Any Duchess Will Do – Tessa Dare
“Publication Date: May 28, 2013
What's a duke to do, when the girl who's perfectly wrong becomes the woman he can't live without?
York, the Duke of Halford, has no desire to wed this season--or any season--but his diabolical mother abducts him to "Spinster Cove" and insists he select a bride from the ladies in residence. Griff decides to teach her a lesson that will end the marriage debate forever. He chooses the serving girl.
Overworked and struggling, Pauline Simms doesn't dream about dukes. All she wants is to hang up her barmaid apron and open a bookshop. That dream becomes a possibility when an arrogant, sinfully attractive duke offers her a small fortune for a week's employment. Her duties are simple: submit to his mother's "duchess training"... and fail miserably.
But in London, Pauline isn't a miserable failure. She's a brave, quick-witted, beguiling failure--a woman who ignites Griff's desire and soothes the darkness in his soul. Keeping Pauline by his side won't be easy. Even if Society could accept a serving girl duchess--can a roguish duke convince a serving girl to trust him with her heart?”
This concept sounded marvelous when I chose this book, but when I started reading it I found it to be a tiny bit plodding. I persevered and I am so happy I did, because this ended up being one of the most romantic, sexy and funny historical romances that I have read in a long time!
His mother has kidnapped the Duke of Halford. If he wants to get his mother to stop pestering him to get married and to have a baby he has finally agreed to marry someone –anyone, and the one he chooses in Spindle Cove is farmers’ daughter and barmaid Pauline Simms. The rub is, is that his mother has to turn Pauline into Duchess material and has but a week to do so. So, off Pauline goes to London to receive her ‘training’. Now the issue is, will they both be able to resist each other?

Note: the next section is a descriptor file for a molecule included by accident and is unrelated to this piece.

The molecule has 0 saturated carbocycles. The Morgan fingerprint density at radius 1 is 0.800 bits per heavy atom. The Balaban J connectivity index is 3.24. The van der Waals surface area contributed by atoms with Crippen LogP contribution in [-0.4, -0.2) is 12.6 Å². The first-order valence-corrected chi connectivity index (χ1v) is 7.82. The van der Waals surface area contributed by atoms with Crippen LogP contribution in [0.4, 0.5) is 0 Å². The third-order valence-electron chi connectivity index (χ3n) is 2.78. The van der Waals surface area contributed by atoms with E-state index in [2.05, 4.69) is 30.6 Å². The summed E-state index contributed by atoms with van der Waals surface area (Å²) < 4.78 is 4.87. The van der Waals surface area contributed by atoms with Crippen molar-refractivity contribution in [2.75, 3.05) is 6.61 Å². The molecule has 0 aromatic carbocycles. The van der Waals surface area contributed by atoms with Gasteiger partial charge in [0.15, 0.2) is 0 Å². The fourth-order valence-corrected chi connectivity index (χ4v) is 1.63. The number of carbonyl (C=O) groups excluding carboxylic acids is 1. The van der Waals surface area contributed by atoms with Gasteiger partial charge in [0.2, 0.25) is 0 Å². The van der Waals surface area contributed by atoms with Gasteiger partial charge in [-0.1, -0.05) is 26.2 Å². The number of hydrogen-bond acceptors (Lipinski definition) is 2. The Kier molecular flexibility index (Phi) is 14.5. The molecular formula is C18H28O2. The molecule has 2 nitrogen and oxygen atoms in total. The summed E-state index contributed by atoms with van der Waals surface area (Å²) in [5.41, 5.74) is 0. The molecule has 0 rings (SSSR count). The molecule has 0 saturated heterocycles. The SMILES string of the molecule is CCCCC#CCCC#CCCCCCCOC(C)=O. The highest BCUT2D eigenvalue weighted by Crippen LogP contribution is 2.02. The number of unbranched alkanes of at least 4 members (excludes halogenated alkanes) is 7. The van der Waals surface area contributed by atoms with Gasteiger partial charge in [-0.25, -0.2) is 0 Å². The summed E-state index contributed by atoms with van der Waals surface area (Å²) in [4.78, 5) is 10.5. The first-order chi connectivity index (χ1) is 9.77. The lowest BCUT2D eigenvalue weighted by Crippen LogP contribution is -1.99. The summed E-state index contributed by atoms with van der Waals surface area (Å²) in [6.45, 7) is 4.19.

There is so much more to this story than just what the synopsis says. This may have sounded like a frivolous bit of writing at the start, but it really deals with much more. Naturally, the Duke is hiding something. Something dark. He has a room that he keeps locked –all the time. Is he killing kittens in there, Pauline wonders? However, it is a deeper secret than that.
I loved how this dissolute debauched Duke could be hiding something dark, yet not be portrayed as one of those overly brooding, always internalizing men who just lashes out at everyone and yet the reader is supposed to adore him anyway. I really dislike that sort of character.
And Pauline could have been written as a ditzy sort with no mind of her own, who falls in love at the first second. Well, maybe she does, but we are not forced to read chapters of her pining away over something she thinks she can’t ever have. They are both resourceful, smart, funny people who are caught up in a wonderful charade.
The mother is a wonderful secondary character –I adored her.
Don’t toss the book aside at the end of chapter 25, remember that first and foremost this is a romance and you WILL get your happily-ever-after!